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Sustaining the crime reduction impact of designing out crime: Re-evaluating the Secured by Design scheme 10 years on

Armitage, Rachel and Monchuk, Leanne (2011) Sustaining the crime reduction impact of designing out crime: Re-evaluating the Secured by Design scheme 10 years on. Security Journal, 24 (4). pp. 320-343. ISSN 0955-1662

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Abstract

Secured by Design (SBD) is an award scheme that aims to encourage housing developers to design out crime at the planning or concept stage. The scheme is managed by the Association of Chief Police Officers Crime Reduction Initiatives (ACPO CPI) while the day-to-day delivery of the scheme is conducted by Architectural Liaison Officers (ALOs) or Crime Prevention Design Advisors (CPDAs) working for individual police forces throughout the United Kingdom. The scheme sets standards for compliance that developments must meet to be awarded SBD status. This article presents the findings of research conducted over a 10-year period (1999–2009) into the effectiveness of the SBD scheme as a crime reduction measure. Utilising a variety of methods, the research aims to establish whether residents living within SBD developments experience less crime and fear of crime than their non-SBD counterparts; whether SBD developments show less visual signs of crime and disorder than their non-SBD counterparts; and finally, whether properties built to the SBD standard are able to sustain any crime reduction benefits over a 10-year period.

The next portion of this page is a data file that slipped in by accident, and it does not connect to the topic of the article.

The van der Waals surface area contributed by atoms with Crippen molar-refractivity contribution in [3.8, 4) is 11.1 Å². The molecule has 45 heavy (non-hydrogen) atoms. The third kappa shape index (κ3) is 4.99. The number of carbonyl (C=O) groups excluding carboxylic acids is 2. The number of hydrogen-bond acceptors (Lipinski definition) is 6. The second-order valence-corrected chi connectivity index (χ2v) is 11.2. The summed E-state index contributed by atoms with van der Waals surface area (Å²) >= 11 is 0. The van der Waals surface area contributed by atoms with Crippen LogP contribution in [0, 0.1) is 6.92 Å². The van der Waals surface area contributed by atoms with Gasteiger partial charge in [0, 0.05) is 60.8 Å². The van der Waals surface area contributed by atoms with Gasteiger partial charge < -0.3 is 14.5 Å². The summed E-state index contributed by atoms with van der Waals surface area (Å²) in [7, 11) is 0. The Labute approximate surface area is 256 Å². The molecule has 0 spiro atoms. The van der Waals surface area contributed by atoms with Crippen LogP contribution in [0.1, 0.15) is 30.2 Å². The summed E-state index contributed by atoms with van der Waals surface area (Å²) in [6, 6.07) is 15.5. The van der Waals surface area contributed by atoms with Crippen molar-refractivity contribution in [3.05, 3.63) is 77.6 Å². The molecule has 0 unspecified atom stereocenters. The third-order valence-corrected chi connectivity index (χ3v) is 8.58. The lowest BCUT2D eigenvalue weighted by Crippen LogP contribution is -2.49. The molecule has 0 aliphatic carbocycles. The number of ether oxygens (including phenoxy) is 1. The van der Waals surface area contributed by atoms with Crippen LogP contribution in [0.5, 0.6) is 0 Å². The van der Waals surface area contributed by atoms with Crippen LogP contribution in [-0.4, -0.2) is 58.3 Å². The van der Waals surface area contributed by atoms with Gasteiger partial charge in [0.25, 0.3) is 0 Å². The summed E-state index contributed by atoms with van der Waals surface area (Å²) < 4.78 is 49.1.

Item Type: Article
Additional Information: This is a post-peer-review, pre-copyedit version of an article published in Security Journal. The definitive publisher-authenticated version Armitage, Rachel and Monchuk, Leanne (2010) Sustaining the crime reduction impact of designing out crime: Re-evaluating the Secured by Design scheme 10 years on. Security Journal is available online at: http://dx.doi.org/10.1057/sj.2010.6
Subjects: H Social Sciences > HN Social history and conditions. Social problems. Social reform
H Social Sciences > HV Social pathology. Social and public welfare
N Fine Arts > NA Architecture
Schools: School of Human and Health Sciences
School of Human and Health Sciences > Applied Criminology Centre
Related URLs:
Depositing User: Graham Stone
Date Deposited: 20 May 2011 08:58
Last Modified: 01 Jul 2012 00:38
URI: http://eprints.hud.ac.uk/id/eprint/10575

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